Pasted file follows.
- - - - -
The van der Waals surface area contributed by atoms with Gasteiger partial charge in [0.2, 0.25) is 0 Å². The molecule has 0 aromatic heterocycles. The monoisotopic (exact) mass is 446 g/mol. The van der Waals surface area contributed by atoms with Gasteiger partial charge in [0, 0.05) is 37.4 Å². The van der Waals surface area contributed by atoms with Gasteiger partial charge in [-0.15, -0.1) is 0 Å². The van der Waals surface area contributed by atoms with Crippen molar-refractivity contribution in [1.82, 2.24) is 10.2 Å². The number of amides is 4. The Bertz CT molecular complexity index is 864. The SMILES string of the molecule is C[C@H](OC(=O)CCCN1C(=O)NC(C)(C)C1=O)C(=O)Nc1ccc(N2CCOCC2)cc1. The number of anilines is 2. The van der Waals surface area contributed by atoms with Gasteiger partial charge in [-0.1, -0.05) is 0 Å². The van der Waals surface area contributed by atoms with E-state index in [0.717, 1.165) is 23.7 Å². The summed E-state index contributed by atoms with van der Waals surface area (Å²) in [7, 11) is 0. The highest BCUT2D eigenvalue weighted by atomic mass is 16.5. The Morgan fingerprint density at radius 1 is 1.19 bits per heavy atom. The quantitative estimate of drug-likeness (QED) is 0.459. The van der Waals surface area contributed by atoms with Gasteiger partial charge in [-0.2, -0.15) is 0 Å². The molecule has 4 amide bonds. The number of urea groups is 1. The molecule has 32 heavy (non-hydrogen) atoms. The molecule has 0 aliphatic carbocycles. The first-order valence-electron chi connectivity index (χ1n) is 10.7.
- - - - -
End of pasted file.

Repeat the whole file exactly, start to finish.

The van der Waals surface area contributed by atoms with Gasteiger partial charge in [0.2, 0.25) is 0 Å². The molecule has 0 aromatic heterocycles. The monoisotopic (exact) mass is 446 g/mol. The van der Waals surface area contributed by atoms with Gasteiger partial charge in [0, 0.05) is 37.4 Å². The van der Waals surface area contributed by atoms with Gasteiger partial charge in [-0.15, -0.1) is 0 Å². The van der Waals surface area contributed by atoms with Crippen molar-refractivity contribution in [1.82, 2.24) is 10.2 Å². The number of amides is 4. The Bertz CT molecular complexity index is 864. The SMILES string of the molecule is C[C@H](OC(=O)CCCN1C(=O)NC(C)(C)C1=O)C(=O)Nc1ccc(N2CCOCC2)cc1. The number of anilines is 2. The van der Waals surface area contributed by atoms with Gasteiger partial charge in [-0.1, -0.05) is 0 Å². The van der Waals surface area contributed by atoms with E-state index in [0.717, 1.165) is 23.7 Å². The summed E-state index contributed by atoms with van der Waals surface area (Å²) in [7, 11) is 0. The highest BCUT2D eigenvalue weighted by atomic mass is 16.5. The Morgan fingerprint density at radius 1 is 1.19 bits per heavy atom. The quantitative estimate of drug-likeness (QED) is 0.459. The van der Waals surface area contributed by atoms with Gasteiger partial charge in [-0.2, -0.15) is 0 Å². The molecule has 4 amide bonds. The number of urea groups is 1. The molecule has 32 heavy (non-hydrogen) atoms. The molecule has 0 aliphatic carbocycles. The first-order valence-electron chi connectivity index (χ1n) is 10.7.